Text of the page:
Willful Blindness to Reality

From its very first line, Justice Gorsuch’s opinion in Epic Systems showed his readiness to load the dice. “Should employees and employers be allowed to agree,” he asked, rhetorically, “that any disputes between them will be resolved through one-on-one arbitration?”

Perhaps that would be the question, if employees had the option of working without such an “agreement.” But when one-on-one arbitration is an ironclad condition of employment, employers offer only what Justice Ginsburg properly called a Hobson’s choice — which is to say, no choice at all.

Justice Gorsuch walked a tortuous path to his inevitably affirmative answer, holding that the National Labor Relations Act (NLRA) doesn’t grant employees an unwaivable right to act collectively in the legal arena, or perhaps any rights in that arena at all — and that anyhow, the NLRA’s wording can’t support the displacement of the earlier-enacted Federal Arbitration Act (FAA).

The FAA, signed by Calvin Coolidge in 1925, recently has become a superweapon for the U.S. Chamber of Commerce and its corporate constituency, allowing them to circumvent hard-won protections for employees and consumers with just a few sentences of take-it-or-leave it boilerplate and the illusion of a voluntary contract. In this context, Justice Gorsuch’s opinion was perhaps just the fruit of other badly decided cases dating back at least to Circuit City Stores in 2001 — when Justice Anthony Kennedy held, in another 5-4 opinion, that employment contracts weren’t immune from the FAA — and arguably all the way back to the 1980s.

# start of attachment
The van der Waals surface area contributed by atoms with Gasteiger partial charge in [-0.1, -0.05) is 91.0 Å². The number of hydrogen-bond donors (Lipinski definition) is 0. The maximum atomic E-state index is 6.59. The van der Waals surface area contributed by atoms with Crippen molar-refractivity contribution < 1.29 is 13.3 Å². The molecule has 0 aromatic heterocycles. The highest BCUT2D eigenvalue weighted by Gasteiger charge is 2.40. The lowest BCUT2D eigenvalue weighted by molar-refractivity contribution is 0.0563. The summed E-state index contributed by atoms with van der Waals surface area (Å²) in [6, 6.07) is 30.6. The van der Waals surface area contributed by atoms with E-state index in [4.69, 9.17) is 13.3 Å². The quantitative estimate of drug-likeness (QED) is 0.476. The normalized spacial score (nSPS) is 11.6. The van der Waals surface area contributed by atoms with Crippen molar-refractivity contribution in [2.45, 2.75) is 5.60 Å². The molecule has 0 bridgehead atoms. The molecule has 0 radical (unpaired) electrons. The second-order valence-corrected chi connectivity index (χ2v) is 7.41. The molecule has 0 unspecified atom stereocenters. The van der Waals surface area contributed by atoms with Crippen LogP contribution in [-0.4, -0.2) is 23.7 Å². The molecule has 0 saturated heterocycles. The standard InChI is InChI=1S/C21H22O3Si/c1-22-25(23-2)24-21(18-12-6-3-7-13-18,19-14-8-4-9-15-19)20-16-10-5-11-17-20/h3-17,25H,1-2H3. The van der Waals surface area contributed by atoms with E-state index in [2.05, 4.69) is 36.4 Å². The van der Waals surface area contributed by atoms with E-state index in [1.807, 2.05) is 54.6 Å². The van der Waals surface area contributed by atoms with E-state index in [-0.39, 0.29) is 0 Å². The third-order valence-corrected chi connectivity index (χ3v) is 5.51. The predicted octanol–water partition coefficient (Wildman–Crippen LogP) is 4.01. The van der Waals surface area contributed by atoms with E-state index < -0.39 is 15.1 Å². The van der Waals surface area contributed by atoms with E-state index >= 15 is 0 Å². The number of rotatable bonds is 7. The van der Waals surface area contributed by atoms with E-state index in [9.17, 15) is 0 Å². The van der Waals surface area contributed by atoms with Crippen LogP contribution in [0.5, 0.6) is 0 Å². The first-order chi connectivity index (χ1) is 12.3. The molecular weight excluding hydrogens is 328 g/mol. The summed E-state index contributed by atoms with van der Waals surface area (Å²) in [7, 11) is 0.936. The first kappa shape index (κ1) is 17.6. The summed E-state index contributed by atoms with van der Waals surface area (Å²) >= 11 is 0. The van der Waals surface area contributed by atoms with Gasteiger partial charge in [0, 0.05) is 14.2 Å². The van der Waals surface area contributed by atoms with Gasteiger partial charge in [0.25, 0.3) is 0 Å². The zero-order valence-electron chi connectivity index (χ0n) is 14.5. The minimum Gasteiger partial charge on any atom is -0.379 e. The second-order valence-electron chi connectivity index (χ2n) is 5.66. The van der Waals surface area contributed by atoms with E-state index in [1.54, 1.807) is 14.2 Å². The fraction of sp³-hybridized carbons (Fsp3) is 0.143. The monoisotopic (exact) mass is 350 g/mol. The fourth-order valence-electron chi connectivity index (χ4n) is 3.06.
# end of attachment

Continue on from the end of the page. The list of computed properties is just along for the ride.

Still, even as he leaned on such precedent, Justice Gorsuch appeared cold to the weight of labor history he was bucking, and to the huge stakes of protective statutes such as the NLRA. The ghost of Antonin Scalia, it seemed, steeled him as he declared Congressional intent to be irrelevant: “[L]egislative history is not the law.”

It fell to Justice Ginsburg’s dissent, therefore, to invoke what Justice Stephen Breyer called, in oral arguments for this case, the “heart of the New Deal.”

Will a Yellow Dog Still Hunt?

At 30 pages, Justice Ginsburg’s dissent was notably longer than the 25-page majority opinion. It told the story behind the statutes such as the NLRA, a story of the disproportionate power that employers once wielded over individual employees — and of a legislative scheme to fix that imbalance by enlisting the power of federal courts and by allowing workers to band together.

As Justice Ginsburg noted, employers’ rallying cry before the Great Depression had been “liberty of contract.” If workers signed away their rights — to join a union, for instance — who were Congress and the courts to interfere? But such “liberty” was wholly one-sided, and the resulting “yellow dog contracts” were reviled as coercive and unfair. The NLRA aimed to eliminate them.